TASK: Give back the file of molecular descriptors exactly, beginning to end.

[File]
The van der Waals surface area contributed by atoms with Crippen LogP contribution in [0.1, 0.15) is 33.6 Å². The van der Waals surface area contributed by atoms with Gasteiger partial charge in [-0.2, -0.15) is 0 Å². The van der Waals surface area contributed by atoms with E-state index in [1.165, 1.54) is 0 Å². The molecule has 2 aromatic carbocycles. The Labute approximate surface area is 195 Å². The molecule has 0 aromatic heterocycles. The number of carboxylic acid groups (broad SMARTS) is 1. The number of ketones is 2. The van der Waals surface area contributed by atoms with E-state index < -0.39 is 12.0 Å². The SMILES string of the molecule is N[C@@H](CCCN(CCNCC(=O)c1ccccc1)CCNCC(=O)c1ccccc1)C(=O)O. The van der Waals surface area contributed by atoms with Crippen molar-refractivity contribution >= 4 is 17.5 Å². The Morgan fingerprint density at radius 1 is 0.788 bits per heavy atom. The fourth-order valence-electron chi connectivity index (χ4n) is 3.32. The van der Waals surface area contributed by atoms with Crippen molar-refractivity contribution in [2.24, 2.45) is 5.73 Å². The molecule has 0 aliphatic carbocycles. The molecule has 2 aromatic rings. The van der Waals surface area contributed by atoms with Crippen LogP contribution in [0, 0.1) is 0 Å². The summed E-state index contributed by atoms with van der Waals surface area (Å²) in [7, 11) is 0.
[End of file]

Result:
The van der Waals surface area contributed by atoms with Crippen LogP contribution in [0.1, 0.15) is 33.6 Å². The van der Waals surface area contributed by atoms with Gasteiger partial charge in [-0.2, -0.15) is 0 Å². The van der Waals surface area contributed by atoms with E-state index in [1.165, 1.54) is 0 Å². The molecule has 2 aromatic carbocycles. The Labute approximate surface area is 195 Å². The molecule has 0 aromatic heterocycles. The number of carboxylic acid groups (broad SMARTS) is 1. The number of ketones is 2. The van der Waals surface area contributed by atoms with E-state index < -0.39 is 12.0 Å². The SMILES string of the molecule is N[C@@H](CCCN(CCNCC(=O)c1ccccc1)CCNCC(=O)c1ccccc1)C(=O)O. The van der Waals surface area contributed by atoms with Crippen molar-refractivity contribution >= 4 is 17.5 Å². The Morgan fingerprint density at radius 1 is 0.788 bits per heavy atom. The fourth-order valence-electron chi connectivity index (χ4n) is 3.32. The van der Waals surface area contributed by atoms with Crippen molar-refractivity contribution in [2.24, 2.45) is 5.73 Å². The molecule has 0 aliphatic carbocycles. The molecule has 2 aromatic rings. The van der Waals surface area contributed by atoms with Crippen LogP contribution in [0, 0.1) is 0 Å². The summed E-state index contributed by atoms with van der Waals surface area (Å²) in [7, 11) is 0.